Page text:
Latest Posts

Tags

  • architecture (5)
  • National Portrait Gallery (4)
  • National Theatre (3)
  • NPG (3)
  • NGV Australia (2)
  • Tate Britain (2)
  • Alexander McQueen (2)
  • Barbican (1)
  • Mademoiselle Paradis (1)
  • Impressionists in London (1)
  • Archives

  • August 2021 (1)
  • February 2021 (1)
  • December 2020 (1)
  • September 2020 (1)
  • June 2020 (1)
  • March 2020 (1)
  • February 2020 (1)
  • December 2019 (1)
  • November 2019 (1)
  • August 2019 (1)
  • Articles by Mary

    I am China by Xiaolu Guo


    In Village of Stone protagonist Coral describes her journey from poverty and abuse in a small fishing village to drab urban comfort as an adult in modern China.  In A Concise Chinese-English Dictionary for Lovers  protagonist Z explores the gaps and connections, cultural and linguistic, between  England and China through her relationship with an English lover and her progress in writing and speaking English.  Both books illuminate larger truths with a light touch through the thoughtful and often funny reflections of the main character.  In I am China author Xiaolu Guo both abandons the first person heroine and overtly goes for the big story.  As the title suggests, this book is about politics.  The characters are a young Chinese couple, a poet and a punk musician, who are used to represent their county.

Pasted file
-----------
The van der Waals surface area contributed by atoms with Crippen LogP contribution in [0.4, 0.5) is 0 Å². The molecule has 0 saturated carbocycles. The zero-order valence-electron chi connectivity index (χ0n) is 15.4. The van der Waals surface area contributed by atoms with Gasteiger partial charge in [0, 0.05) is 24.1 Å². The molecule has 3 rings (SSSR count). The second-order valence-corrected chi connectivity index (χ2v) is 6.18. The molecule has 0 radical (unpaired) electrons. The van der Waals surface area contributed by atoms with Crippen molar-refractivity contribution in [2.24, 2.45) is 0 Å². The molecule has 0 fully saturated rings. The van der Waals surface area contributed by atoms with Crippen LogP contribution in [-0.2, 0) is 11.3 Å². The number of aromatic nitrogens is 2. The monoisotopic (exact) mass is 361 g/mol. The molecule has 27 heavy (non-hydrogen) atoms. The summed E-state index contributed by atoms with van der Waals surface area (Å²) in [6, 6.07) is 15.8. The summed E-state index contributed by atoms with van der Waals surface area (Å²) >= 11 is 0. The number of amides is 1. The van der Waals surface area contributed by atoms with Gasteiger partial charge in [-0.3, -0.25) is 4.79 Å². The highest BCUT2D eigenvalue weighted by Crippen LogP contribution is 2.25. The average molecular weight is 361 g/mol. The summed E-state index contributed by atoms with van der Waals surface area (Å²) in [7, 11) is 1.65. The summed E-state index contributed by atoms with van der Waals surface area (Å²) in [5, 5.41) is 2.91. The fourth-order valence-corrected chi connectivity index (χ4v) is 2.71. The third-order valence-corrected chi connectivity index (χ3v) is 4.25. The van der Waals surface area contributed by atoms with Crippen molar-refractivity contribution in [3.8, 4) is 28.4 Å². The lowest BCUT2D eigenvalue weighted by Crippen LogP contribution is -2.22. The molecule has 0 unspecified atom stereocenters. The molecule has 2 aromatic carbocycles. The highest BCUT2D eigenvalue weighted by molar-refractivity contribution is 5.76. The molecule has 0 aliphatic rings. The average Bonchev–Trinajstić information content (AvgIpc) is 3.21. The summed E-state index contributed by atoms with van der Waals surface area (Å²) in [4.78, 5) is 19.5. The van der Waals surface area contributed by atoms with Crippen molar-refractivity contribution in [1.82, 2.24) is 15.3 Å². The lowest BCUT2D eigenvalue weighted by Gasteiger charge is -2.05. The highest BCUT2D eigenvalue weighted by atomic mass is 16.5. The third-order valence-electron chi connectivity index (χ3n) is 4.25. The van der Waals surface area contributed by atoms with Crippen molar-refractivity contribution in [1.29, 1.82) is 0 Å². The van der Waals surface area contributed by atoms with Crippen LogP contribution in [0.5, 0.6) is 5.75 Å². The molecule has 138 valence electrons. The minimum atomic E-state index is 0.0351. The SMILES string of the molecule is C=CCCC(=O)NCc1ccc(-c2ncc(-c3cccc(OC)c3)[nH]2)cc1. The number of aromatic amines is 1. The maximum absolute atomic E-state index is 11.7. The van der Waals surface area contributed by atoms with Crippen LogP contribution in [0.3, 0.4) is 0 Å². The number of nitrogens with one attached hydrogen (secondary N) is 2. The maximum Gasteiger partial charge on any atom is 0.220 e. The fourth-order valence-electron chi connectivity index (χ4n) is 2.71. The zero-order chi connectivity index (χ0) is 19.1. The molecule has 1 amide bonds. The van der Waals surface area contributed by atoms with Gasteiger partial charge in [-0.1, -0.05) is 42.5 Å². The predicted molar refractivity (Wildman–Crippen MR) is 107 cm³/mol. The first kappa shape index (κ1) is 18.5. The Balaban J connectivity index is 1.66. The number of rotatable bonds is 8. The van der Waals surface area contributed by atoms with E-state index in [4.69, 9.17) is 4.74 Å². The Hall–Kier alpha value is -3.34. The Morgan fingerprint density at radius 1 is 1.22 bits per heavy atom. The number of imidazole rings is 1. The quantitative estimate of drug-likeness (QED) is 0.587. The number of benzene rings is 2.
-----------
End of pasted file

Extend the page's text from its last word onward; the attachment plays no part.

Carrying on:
The story is described as the product of Iona, who translates the couple’s  journals and whose own life becomes part of the narrative. There are strong British place references, north London streets, bars, and restaurant and Scotland’s Isle of Mull.   France and Switzerland are also briefly viewed. The  problem with the work is that none of the characters are substantial enough to carry the burden that is overtly given to them. And the journals which form the core of the narrative become self indulgent and repetitive.   Iona, in particular, is not credible and the punk musician Jian is so lightly drawn that much of his behaviour is simply inexplicable.  

     

    The reality of human rights in China and the experiences of young Chinese dissidents is an important story but sadly this book doesn’t tell it.  By making a front on approach Guo fails to meet her ambitions.  Lets hope she returns to the stories she tells so well and lets the reader make the inferences.  

     

    Comments (0)


    Add a Comment





    Allowed tags: <b><i><br>Add a new comment: